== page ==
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Tech & Science

Blow for VR as BBC and Google cancel projects

There have been some promising innovations with virtual reality, in terms of gaming with systems like Oculus Rift S coming up high in polls; and in terms of education and learning, where the unique properties of VR are adding an extra dimension to learning and promoting empathic development. However, overall, either due to what the technology can actually deliver or perhaps due to a reluctance to don on a headset, the public rush to adopt VR has been slow. This is supported by Gartner expecting that it will take 5 to 10 years before these technologies reach a mature level.

This slow climb towards VR adoption on a larger scale is one reason why the BBC has disbanded the team it had put together in order to make virtual reality (VR) content. The world’s biggest media corporation has said that all funding has ended.

Explaining why, a BBC spokesperson clarified: “The VR Hub had funding for two years so is now wrapping up its production and commissioning. It’s been an important part of our charter commitment to promote technological innovation and maintain a leading role in research and development which benefits the whole industry.”

The BBC’s decision comes on the back of Google stopping sales of its Daydream View headsets. The technology giant has admitted that it does not see a future for smartphone-based VR. This is signaled by Google electing to omit Daydream support from the new Pixel 4 phone.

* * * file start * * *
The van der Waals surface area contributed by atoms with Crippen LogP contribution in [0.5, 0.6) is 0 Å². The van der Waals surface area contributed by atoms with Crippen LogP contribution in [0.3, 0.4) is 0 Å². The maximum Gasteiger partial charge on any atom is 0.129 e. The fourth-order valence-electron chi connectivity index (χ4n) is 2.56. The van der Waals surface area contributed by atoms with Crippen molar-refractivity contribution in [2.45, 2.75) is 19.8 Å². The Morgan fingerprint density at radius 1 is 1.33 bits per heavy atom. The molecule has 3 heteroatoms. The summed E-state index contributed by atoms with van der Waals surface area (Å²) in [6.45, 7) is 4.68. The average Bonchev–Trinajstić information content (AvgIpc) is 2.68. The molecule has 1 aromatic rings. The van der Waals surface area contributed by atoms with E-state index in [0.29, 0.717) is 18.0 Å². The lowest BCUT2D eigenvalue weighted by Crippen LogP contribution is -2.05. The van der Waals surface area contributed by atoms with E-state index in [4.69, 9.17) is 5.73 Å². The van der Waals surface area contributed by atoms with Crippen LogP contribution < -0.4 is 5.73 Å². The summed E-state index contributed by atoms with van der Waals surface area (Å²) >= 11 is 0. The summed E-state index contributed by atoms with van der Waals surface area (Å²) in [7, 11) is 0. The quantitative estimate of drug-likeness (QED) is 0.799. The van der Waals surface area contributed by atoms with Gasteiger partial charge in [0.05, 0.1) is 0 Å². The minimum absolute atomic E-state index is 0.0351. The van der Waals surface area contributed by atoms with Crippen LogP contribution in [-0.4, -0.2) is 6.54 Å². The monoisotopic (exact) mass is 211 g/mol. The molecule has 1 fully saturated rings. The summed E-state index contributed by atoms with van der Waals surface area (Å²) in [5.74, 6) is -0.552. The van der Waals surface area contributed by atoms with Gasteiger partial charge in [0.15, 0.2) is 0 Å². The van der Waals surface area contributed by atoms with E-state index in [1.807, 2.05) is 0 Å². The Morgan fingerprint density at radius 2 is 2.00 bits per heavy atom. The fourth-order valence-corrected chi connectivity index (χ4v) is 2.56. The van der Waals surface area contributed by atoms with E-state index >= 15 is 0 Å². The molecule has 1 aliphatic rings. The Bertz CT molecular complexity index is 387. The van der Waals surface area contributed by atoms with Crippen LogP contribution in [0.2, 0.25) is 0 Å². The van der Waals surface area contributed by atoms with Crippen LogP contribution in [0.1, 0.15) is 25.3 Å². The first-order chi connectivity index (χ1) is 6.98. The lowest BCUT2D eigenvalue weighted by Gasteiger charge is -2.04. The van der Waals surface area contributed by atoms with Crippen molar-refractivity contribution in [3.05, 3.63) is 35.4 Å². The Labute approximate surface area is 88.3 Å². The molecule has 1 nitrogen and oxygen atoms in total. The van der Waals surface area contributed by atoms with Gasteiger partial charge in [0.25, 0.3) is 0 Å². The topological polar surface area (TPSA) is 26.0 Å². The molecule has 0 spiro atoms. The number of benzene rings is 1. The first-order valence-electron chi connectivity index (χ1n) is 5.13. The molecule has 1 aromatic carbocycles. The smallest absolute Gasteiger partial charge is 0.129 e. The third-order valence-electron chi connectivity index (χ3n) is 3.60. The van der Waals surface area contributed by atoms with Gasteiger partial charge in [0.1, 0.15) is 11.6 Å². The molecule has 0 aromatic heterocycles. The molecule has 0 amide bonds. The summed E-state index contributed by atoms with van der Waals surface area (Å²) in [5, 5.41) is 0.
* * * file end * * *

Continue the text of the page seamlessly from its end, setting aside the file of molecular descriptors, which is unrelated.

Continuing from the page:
Quoted by The Verge, a Google spokesperson said: “We saw a lot of potential in smartphone VR — being able to use the smartphone you carry with you everywhere to power an immersive on-the-go experience. But over time we noticed some clear limitations constraining smartphone VR from being a viable long-term solution.”

Perhaps once volumetric video and 5G networks become more widespread and sales of new devices pick up, major companies will return to the VR concept and new products and services will emerge.

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Written By

Dr. Tim Sandle is Digital Journal's Editor-at-Large for science news. Tim specializes in science, technology, environmental, business, and health journalism. He is additionally a practising microbiologist; and an author. He is also interested in history, politics and current affairs.

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